Immunotherapy Delays Disease Recurrence in Patients With Early-Stage, Resected Non-Small Cell Lung Cancer

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For immediate release
May 19, 2021


Kelly Baldwin

ASCO Perspective
“For the first time, we are seeing that an immunotherapy is effective when used to treat early-stage lung cancer. The IMpower010 trial demonstrates that, for certain patients, atezolizumab can delay progression to advanced disease, and perhaps even the need for more aggressive therapy. This could be an important advance in our understanding of immunotherapy and a step forward for many patients with lung cancer” said ASCO Chief Medical Officer and Executive Vice President Julie R. Gralow, MD, FACP, FASCO.

ALEXANDRIA, Va. – Treatment with the immunotherapy atezolizumab (Tecentriq) extended disease-free survival (DFS) in patients with resected, early-stage non-small cell lung cancer (NSCLC), particularly those positive for the immune checkpoint protein PD-L1, according to new research to be presented at the 2021 American Society of Clinical Oncology (ASCO) Annual Meeting. The findings open the door to delaying recurrence even longer for patients with early-stage disease.

Study at a Glance


Determine whether atezolizumab, which has demonstrated benefit in later stages of NSCLC, could also be efficacious for patients with earlier stage disease, who may be at risk of disease recurrence following surgery.


1,280 patients with completely resected Stage IB-IIIA non-small cell lung cancer (NSCLC) were enrolled; following cisplatin-based chemotherapy, 1,005 patients were randomized to receive atezolizumab or best supportive care.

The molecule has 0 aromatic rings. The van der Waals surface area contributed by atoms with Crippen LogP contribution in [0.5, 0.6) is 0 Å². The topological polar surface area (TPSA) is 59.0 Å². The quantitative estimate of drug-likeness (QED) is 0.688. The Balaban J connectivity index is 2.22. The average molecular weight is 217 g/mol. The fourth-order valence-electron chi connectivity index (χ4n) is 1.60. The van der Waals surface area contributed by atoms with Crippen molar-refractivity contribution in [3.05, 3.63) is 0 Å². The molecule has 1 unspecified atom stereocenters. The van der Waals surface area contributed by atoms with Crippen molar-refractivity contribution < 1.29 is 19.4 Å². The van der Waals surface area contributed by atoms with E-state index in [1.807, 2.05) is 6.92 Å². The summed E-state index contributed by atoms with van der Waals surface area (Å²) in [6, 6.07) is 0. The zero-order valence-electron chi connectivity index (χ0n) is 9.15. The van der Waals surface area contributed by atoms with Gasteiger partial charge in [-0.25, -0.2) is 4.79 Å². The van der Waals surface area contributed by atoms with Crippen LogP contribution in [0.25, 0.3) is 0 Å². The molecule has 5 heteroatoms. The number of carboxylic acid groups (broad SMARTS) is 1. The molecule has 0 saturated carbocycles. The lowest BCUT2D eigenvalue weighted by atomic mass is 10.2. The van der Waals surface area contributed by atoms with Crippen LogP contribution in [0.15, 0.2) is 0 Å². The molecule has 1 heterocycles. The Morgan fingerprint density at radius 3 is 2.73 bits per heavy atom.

• Among patients with stage II-IIIA and levels of the immune checkpoint protein PD-L1 of at least 1%, the median DFS with atezolizumab had not yet been reached at data cut-off; the median DFS for best standard care was 35.3 months.
  • Among all patients with stage II-IIIA NSCLC, median DFS was 42.3 months with atezolizumab and 35.3 months with best supportive care.
  • Any-grade and serious adverse events were more common among those who received atezolizumab.


Therapeutic advances in NSCLC have primarily been in the setting of advanced disease. This is the first phase III study to demonstrate that atezolizumab* after surgery and chemotherapy can significantly delay recurrence in patients with early-stage lung cancer.

Key Findings
While immunotherapies have demonstrated success in improving survival in patients with advanced NSCLC, IMpower010 is the first randomized phase III study to find that adjuvant atezolizumab* can significantly extend DFS in patients with resected stage II-IIIA NSCLC.

Atezolizumab is a type of immunotherapy that belongs to a class of therapies known as checkpoint inhibitors, that improves immune system response to tumor cells by blocking a protein (PD-L1) on the tumor cell surface. Approximately half of people diagnosed with early-stage NSCLC express PD-L1 on their tumor cells.

Patients who received atezolizumab had a 34% reduction in the risk of disease recurrence or death compared with best supportive care in patients with stage II-IIIA and levels of the immune checkpoint protein PD-L1 of 1% or greater. In this group, the median DFS has not yet been reached at data cut-off, while the median DFS for best supportive care was 35.3 months.